When the University of Chicago Medical Center opened its doors to the community in fall 1927, it had two clinical departments: medicine and surgery. Since then, the medical campus has grown to include 60 adult and 44 pediatric specialties. The Medical Center ranks among the best in the country in cancer treatment, digestive disorders, diabetes and endocrinology, according to U.S. News & World Report's survey of the nation's hospitals. University of Chicago physician-scientists performed the first organ transplant and the first bone marrow transplant in animal models, the first successful living-donor liver transplant, the first hormone therapy for cancer and the first successful application of cancer chemotherapy. Its researchers discovered REM sleep and were the first to describe several of the sleep stages. Twelve of the Nobel Prize winners have been affiliated with the University of Chicago Medicine.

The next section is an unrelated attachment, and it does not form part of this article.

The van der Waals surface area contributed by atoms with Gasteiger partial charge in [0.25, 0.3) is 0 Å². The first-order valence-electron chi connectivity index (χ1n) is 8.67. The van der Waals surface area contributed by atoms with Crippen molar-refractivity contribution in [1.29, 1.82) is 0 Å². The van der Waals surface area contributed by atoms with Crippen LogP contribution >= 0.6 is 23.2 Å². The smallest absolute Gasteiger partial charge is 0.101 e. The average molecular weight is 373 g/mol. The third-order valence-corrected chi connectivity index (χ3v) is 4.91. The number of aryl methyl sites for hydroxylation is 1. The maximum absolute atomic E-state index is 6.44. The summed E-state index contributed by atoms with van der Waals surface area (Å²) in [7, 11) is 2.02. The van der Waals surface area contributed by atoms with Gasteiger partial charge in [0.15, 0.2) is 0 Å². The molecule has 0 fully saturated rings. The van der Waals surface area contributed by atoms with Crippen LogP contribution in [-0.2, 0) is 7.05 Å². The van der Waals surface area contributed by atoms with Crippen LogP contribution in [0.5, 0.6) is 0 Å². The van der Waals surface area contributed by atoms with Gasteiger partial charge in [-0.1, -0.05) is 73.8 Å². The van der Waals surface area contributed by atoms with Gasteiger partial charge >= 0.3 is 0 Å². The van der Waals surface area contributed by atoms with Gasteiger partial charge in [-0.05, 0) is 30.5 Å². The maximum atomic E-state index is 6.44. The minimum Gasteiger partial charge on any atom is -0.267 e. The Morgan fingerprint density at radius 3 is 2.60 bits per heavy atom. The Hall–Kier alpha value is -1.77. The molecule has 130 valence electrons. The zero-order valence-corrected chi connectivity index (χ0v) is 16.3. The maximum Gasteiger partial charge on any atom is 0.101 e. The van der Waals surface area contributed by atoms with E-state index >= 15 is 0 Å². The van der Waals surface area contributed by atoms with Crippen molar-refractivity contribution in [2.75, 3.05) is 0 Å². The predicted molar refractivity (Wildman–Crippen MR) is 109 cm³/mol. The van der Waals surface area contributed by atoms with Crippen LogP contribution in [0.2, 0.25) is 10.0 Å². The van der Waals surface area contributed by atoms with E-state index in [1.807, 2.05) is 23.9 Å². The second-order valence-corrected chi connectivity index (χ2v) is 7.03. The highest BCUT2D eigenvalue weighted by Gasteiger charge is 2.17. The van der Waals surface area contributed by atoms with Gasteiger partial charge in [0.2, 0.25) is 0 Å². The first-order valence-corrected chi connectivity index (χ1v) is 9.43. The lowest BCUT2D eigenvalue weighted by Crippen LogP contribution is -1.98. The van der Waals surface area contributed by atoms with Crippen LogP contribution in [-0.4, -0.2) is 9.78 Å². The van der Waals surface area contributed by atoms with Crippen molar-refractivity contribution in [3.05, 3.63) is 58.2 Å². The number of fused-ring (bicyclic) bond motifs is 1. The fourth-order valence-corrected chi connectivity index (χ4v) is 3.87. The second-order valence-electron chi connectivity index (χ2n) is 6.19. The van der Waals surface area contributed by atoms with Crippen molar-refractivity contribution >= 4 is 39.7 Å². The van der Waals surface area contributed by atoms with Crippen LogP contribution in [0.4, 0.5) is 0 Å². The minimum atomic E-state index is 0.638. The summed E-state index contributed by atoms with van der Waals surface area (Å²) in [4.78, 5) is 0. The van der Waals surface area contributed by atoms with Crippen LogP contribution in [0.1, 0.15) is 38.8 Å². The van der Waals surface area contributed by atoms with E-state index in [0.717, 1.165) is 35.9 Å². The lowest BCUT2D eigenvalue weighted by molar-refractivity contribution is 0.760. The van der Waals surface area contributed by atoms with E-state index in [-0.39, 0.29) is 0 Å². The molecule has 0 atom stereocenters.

About the Robert Wood Johnson Foundation
The Robert Wood Johnson Foundation focuses on the pressing health and health care issues facing our country. As the nation's largest philanthropy devoted exclusively to health and health care, the Foundation works with a diverse group of organizations and individuals to identify solutions and achieve comprehensive, measurable, and timely change. For 40 years the Foundation has brought experience, commitment, and a rigorous, balanced approach to the problems that affect the health and health care of those it serves. When it comes to helping Americans lead healthier lives and get the care they need, the Foundation expects to make a difference in your lifetime. For more information, visit www.rwjf.org. Follow the Foundation on Twitter www.rwjf.org/twitter or Facebook www.rwjf.org/facebook.
Journal of General Internal Medicine